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A series of essays in the Episcopal Church

A Second Letter to the Presiding Bishop

A Second Letter to the Presiding Bishop

By the Rev. Warner Traynham

The Rev. Warner R. Traynham
6125 Alviso Ave.
Los Angeles, Ca. 90043
February 23, 2007

The Most Rev. Katharine Jefferts Schori
Presiding Bishop of the Episcopal Church
815 Second Ave, New York
New York 10017

Dear Bishop,

When I wrote my Ash Wednesday letter, it was based on news reports. Now I have read your Reflections on the Primates Meeting and I would like to respond specifically, though, having read them, I find no reason to alter anything said previously.

It is interesting that you refer to the parallels some note between slavery and the current controversy. I too believe those parallels exist. In the U.S. slavery was abolished after a war. Freed slaves soon needed the protection of the congress to guarantee that freedom because their former masters were determine to return the slaves to a state as near the former as was then possible. Congress intervened and the freedmen began to take their place as equal citizens in the US. They voted, held property, married whomever they wished, were elected to public office etc.

But after a time, and as the result of a political deal, the congress withdrew its forces and the situation reverted to the status quo ante. The era of segregation began and prevailed for just short of a century. It began to crumble in the 1950‚~@~Ys and 60‚~@~Y. I participated in a small way in the destruction of that system, designed to remind black people that while they shared a country with white people, they were not their equals, politically, or socially. The system came down, not because the white majority changed its mind or suddenly saw the light, but because black people and their allies had had enough and made the life of whites sufficiently uncomfortable that they had to ask themselves whether segregation was worth the social disruption it had engendered.

The parallel I see with the current controversy begins when this church was moved, by gay pressure as well as theological insight, to declare that homosexuals were full members of the church and deserving of its ministrations. This declaration pretended to end gay people‚~@~Ys exclusion from the church, just as the Emancipation Proclamation and the laws that followed pretended to end slavery. I say, pretended, in both instances because as I have observed in the case of blacks, a reversion occurred in the form of segregation. Essentially the country said we didn‚~@~Yt really mean it. We are not prepared to see it through.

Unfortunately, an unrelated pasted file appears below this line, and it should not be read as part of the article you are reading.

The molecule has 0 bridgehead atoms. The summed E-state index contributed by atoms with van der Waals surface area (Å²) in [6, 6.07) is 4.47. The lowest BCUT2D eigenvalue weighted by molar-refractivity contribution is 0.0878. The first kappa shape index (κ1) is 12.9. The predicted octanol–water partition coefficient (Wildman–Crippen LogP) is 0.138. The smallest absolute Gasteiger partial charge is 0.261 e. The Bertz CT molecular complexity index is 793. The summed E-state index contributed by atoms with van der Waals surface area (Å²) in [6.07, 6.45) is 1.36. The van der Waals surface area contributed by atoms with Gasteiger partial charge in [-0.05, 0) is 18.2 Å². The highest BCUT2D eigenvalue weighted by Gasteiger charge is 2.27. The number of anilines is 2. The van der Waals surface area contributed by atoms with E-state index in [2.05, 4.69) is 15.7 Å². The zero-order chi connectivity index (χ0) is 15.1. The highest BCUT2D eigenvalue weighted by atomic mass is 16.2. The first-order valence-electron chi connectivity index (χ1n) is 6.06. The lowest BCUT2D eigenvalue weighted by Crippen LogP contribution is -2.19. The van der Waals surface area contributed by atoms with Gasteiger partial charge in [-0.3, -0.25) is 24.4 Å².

The controversy the church has been engaged in for a several decades reflects this second stage. Our arguments over same sex blessings and the ordination of sexually active gays is the analogue to the period of segregation. We admit gays and tolerate them as the country tolerated blacks during that time, but we were not ready for them to enter into full membership because that would require the majority of straights to change, as integration required the majority of whites to change. Indeed we have been having this debate only because gays in this church have said ‚~@~Xenough‚~@~Y and pressured the majority to accord the minority its rights under the gospel.

Our situation has been further complicated because those outside this province deny that we have the right to address this issue in our community, insisting that they suffer injury as a result of the way we order our internal life. ( Parenthetically, it should be noted that if the british gunboats you refer to had not shut down the slave trade in Zanzibar in might continue today as I understand it does in some places in africa and elsewhere. We however, have not embarked upon such an intrusion in th e lives of others.) I believe that we must reject that intrusion in the affairs of this church. My understanding however, is that the Archbishop of Nigeria supports national legislation in his country that would further criminalize gay sex. Ought he not to be called to account if intrusion into other jurisdictions is the order of the day?